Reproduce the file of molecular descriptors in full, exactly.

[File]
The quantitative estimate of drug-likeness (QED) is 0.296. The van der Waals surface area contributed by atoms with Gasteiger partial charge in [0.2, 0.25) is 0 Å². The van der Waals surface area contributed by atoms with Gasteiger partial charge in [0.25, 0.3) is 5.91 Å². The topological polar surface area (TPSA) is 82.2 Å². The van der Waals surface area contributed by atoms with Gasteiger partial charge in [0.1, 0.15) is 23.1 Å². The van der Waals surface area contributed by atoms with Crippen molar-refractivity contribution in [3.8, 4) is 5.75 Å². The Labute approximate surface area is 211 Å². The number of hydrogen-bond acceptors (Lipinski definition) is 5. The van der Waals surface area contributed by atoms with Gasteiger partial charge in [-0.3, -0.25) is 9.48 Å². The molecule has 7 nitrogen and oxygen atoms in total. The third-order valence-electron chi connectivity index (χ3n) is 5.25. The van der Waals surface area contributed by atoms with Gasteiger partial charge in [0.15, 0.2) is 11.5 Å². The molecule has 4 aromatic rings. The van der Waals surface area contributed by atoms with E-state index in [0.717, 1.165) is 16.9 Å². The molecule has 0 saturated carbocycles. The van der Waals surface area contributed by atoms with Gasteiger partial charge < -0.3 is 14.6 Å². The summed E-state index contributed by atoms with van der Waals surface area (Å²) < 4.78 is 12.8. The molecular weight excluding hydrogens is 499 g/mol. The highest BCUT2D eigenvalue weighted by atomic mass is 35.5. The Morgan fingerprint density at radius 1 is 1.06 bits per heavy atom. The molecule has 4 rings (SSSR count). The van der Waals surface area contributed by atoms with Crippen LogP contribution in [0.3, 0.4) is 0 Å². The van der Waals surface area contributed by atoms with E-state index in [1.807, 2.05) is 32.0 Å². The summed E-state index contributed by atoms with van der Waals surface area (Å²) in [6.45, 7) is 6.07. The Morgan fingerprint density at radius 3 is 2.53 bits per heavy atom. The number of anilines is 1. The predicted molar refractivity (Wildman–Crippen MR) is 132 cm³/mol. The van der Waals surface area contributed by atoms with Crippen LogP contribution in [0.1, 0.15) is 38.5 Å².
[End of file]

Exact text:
The quantitative estimate of drug-likeness (QED) is 0.296. The van der Waals surface area contributed by atoms with Gasteiger partial charge in [0.2, 0.25) is 0 Å². The van der Waals surface area contributed by atoms with Gasteiger partial charge in [0.25, 0.3) is 5.91 Å². The topological polar surface area (TPSA) is 82.2 Å². The van der Waals surface area contributed by atoms with Gasteiger partial charge in [0.1, 0.15) is 23.1 Å². The van der Waals surface area contributed by atoms with Crippen molar-refractivity contribution in [3.8, 4) is 5.75 Å². The Labute approximate surface area is 211 Å². The number of hydrogen-bond acceptors (Lipinski definition) is 5. The van der Waals surface area contributed by atoms with Gasteiger partial charge in [-0.3, -0.25) is 9.48 Å². The molecule has 7 nitrogen and oxygen atoms in total. The third-order valence-electron chi connectivity index (χ3n) is 5.25. The van der Waals surface area contributed by atoms with Gasteiger partial charge in [0.15, 0.2) is 11.5 Å². The molecule has 4 aromatic rings. The van der Waals surface area contributed by atoms with E-state index in [0.717, 1.165) is 16.9 Å². The molecule has 0 saturated carbocycles. The van der Waals surface area contributed by atoms with Gasteiger partial charge < -0.3 is 14.6 Å². The summed E-state index contributed by atoms with van der Waals surface area (Å²) < 4.78 is 12.8. The molecular weight excluding hydrogens is 499 g/mol. The highest BCUT2D eigenvalue weighted by atomic mass is 35.5. The Morgan fingerprint density at radius 1 is 1.06 bits per heavy atom. The molecule has 4 rings (SSSR count). The van der Waals surface area contributed by atoms with Crippen LogP contribution in [0.3, 0.4) is 0 Å². The van der Waals surface area contributed by atoms with E-state index in [1.807, 2.05) is 32.0 Å². The summed E-state index contributed by atoms with van der Waals surface area (Å²) in [6.45, 7) is 6.07. The Morgan fingerprint density at radius 3 is 2.53 bits per heavy atom. The number of anilines is 1. The predicted molar refractivity (Wildman–Crippen MR) is 132 cm³/mol. The van der Waals surface area contributed by atoms with Crippen LogP contribution in [0.1, 0.15) is 38.5 Å².